Ventriculoperitoneal shunt complications in an adult population: A comparison of various shunt designs to prevent overdrainage
- Department of Neurosurgery, Houston Methodist Neurological Institute, Houston Methodist Hospital, Houston, Texas, United States.
DOI:10.25259/SNI_38_2020Copyright: © 2020 Surgical Neurology International This is an open-access article distributed under the terms of the Creative Commons Attribution-Non Commercial-Share Alike 4.0 License, which allows others to remix, tweak, and build upon the work non-commercially, as long as the author is credited and the new creations are licensed under the identical terms.
How to cite this article: Virendra Rajendrakumar Desai, Saeed Sam Sadrameli, Amanda V. Jenson, Samuel K. Asante, Bradley Daniels, Todd W. Trask, Gavin Britz. Ventriculoperitoneal shunt complications in an adult population: A comparison of various shunt designs to prevent overdrainage. 05-Sep-2020;11:269
How to cite this URL: Virendra Rajendrakumar Desai, Saeed Sam Sadrameli, Amanda V. Jenson, Samuel K. Asante, Bradley Daniels, Todd W. Trask, Gavin Britz. Ventriculoperitoneal shunt complications in an adult population: A comparison of various shunt designs to prevent overdrainage. 05-Sep-2020;11:269. Available from: https://surgicalneurologyint.com/?post_type=surgicalint_articles&p=10248
Background: Overdrainage after cerebrospinal fluid diversion remains a significant morbidity. The hydrostatic, gravitational force in the upright position can aggravate this. Siphon control (SC) mechanisms, as well as programmable and flow regulating devices, were developed to counteract this. However, limited studies have evaluated their safety and efficacy. In this study, direct comparisons of the complication rates between siphon control (SC) and non-SC (NSC), fixed versus programmable, and flow- versus pressure regulating valves are undertaken.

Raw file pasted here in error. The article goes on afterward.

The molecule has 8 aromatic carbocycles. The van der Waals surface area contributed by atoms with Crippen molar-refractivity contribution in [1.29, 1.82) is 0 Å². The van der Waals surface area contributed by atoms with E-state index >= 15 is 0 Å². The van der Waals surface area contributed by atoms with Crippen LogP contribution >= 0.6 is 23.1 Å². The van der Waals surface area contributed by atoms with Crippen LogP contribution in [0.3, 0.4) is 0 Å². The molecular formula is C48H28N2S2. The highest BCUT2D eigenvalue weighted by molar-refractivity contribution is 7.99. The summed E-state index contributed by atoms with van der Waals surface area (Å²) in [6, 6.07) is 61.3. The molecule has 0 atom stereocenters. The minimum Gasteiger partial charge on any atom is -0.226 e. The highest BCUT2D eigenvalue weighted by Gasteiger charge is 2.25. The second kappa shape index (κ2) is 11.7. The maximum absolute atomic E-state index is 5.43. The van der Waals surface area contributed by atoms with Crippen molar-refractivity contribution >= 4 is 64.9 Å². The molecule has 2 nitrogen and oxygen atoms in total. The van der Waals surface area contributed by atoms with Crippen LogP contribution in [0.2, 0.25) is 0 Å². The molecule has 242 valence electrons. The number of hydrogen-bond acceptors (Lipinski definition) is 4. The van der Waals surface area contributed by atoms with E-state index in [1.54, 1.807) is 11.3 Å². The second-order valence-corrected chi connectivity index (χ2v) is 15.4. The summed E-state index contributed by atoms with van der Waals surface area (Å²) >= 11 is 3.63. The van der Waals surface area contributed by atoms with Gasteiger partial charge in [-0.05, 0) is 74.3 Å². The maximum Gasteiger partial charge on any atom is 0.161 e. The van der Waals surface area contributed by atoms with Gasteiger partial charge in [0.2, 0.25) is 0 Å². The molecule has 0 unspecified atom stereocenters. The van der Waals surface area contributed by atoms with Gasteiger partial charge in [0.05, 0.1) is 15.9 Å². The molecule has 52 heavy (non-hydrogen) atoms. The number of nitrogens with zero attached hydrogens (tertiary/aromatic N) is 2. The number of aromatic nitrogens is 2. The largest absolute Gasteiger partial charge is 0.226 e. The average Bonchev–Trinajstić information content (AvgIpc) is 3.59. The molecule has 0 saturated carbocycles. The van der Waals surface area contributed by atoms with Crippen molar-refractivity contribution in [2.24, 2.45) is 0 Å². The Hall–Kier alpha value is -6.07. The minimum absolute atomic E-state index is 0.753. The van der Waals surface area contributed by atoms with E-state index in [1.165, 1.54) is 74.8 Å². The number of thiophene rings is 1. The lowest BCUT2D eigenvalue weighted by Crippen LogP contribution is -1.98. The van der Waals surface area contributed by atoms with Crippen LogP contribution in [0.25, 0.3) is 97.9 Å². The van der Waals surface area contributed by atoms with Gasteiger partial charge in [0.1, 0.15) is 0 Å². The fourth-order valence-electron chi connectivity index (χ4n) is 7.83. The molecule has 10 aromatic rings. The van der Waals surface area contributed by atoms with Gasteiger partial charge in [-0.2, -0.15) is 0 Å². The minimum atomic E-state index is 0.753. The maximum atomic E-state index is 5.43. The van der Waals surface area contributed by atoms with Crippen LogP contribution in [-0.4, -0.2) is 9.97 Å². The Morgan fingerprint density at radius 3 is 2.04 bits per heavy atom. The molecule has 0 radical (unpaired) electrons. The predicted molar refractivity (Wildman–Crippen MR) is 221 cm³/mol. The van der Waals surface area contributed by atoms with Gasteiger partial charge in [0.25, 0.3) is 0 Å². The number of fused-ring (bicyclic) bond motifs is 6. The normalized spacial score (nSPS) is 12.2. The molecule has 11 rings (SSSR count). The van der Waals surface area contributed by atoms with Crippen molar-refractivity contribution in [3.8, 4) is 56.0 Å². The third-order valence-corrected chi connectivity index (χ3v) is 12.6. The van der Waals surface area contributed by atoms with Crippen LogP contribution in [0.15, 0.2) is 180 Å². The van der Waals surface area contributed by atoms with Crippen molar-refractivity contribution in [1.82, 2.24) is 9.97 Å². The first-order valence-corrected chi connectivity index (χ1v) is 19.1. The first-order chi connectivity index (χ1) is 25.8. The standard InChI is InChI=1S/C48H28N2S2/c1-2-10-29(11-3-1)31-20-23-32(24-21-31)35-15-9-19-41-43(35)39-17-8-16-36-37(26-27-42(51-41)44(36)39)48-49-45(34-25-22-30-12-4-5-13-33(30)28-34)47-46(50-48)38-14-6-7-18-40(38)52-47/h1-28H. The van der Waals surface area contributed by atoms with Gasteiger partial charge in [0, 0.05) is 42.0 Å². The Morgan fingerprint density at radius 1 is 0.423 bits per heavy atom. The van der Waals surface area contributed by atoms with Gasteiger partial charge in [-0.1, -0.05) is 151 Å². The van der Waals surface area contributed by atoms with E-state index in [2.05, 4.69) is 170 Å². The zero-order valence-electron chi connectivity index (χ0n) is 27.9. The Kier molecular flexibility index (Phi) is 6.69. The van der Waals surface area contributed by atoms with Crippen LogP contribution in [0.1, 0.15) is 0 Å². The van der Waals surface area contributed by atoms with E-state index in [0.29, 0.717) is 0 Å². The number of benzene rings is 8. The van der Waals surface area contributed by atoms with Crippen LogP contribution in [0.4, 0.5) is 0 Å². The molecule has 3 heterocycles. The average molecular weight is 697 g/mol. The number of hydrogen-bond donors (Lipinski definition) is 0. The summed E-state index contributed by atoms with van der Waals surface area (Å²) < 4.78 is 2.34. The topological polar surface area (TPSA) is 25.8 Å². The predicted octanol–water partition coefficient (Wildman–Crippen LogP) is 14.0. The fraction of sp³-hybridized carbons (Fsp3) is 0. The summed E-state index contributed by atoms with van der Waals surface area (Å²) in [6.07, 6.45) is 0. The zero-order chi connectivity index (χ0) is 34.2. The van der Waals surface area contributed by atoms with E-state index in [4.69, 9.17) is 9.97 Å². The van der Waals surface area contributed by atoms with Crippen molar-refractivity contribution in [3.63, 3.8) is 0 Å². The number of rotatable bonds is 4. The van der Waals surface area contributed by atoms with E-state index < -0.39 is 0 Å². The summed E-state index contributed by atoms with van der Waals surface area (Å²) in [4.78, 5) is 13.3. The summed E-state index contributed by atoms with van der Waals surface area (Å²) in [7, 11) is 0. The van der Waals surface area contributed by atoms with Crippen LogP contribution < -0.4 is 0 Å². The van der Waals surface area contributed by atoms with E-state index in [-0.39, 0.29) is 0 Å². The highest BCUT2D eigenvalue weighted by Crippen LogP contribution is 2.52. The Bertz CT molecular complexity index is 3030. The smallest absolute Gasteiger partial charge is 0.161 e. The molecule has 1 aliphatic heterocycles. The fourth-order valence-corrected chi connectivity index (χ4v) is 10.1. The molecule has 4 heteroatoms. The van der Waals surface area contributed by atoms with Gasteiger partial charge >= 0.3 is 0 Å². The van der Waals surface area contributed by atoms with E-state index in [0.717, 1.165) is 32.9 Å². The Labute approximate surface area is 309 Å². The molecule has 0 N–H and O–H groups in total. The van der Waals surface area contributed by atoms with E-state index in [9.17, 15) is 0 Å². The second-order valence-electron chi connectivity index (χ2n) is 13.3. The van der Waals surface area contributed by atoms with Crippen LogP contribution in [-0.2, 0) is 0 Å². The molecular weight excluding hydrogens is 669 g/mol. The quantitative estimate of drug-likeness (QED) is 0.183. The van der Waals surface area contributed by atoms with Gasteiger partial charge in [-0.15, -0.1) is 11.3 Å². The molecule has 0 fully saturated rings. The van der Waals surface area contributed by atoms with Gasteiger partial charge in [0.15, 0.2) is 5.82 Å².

Methods: A retrospective chart review was performed over all shunt implantations from January 2011 to December 2016 within the Houston Methodist Hospital system. Complication rates within 6 months of the operative date, including infection, subdural hematoma, malfunction, and any other shunt-related complication, were analyzed via Fisher’s exact test, with P
Results: The overall shunt-related complication rate in this study was 19%. Overall rates of infection, shunt failure, and readmission within 180 days were 3%, 11%, and 34%, respectively. No difference was seen between SC and NSC groups in any complication rate overall or on subgroup analyses. When comparing fixed versus programmable and flow- versus pressure-regulating valves, the latter in each analysis had significantly lower malfunction and total complication rates.
Conclusions: Programmable and pressure regulating devices may lead to lower shunt malfunction and total complication rates. Proper patient selection should guide valve choice. Future prospective studies may further elucidate the difference in complication rates between these various shunt designs.
Keywords: Fixed, Flow regulating, Programmable, Siphon control, Ventriculoperitoneal shunt
Cerebrospinal fluid (CSF) diversion through ventriculoperitoneal shunt placement is one of the oldest and most common neurosurgical operations.[
Excessive CSF drainage may occur in the upright position, increasing the hydrostatic, gravitational pressure of the shunt system, and thereby leading to headaches, nausea, vomiting, impaired cognition, multiple hospitalizations, and repeated surgeries.[
In more severe cases, as CSF drains through the shunt, bridging veins can be stretched and subsequently tear, causing subdural effusions or hematomas, with incidences ranging from 3 to 33%.[
Variables influencing CSF flow through a shunt include intracranial pressure, intra-abdominal pressure, hydrostatic pressure (“siphon effect”), as well as shunt system factors such as valve setting and tubing patency.[
After obtaining Institutional Review Board approval, a retrospective study through chart review was performed for all adult ventriculoperitoneal shunts placed at any hospital within the Houston Methodist System from January 2011 to December 2016. Cases were included only if a new valve was placed during surgery either coupled with an initial, entirely new shunt system or with a revision of a prior shunt involving a valve replacement. Ventriculoatrial and ventriculopleural shunts were excluded, due to their rarity within our hospital system.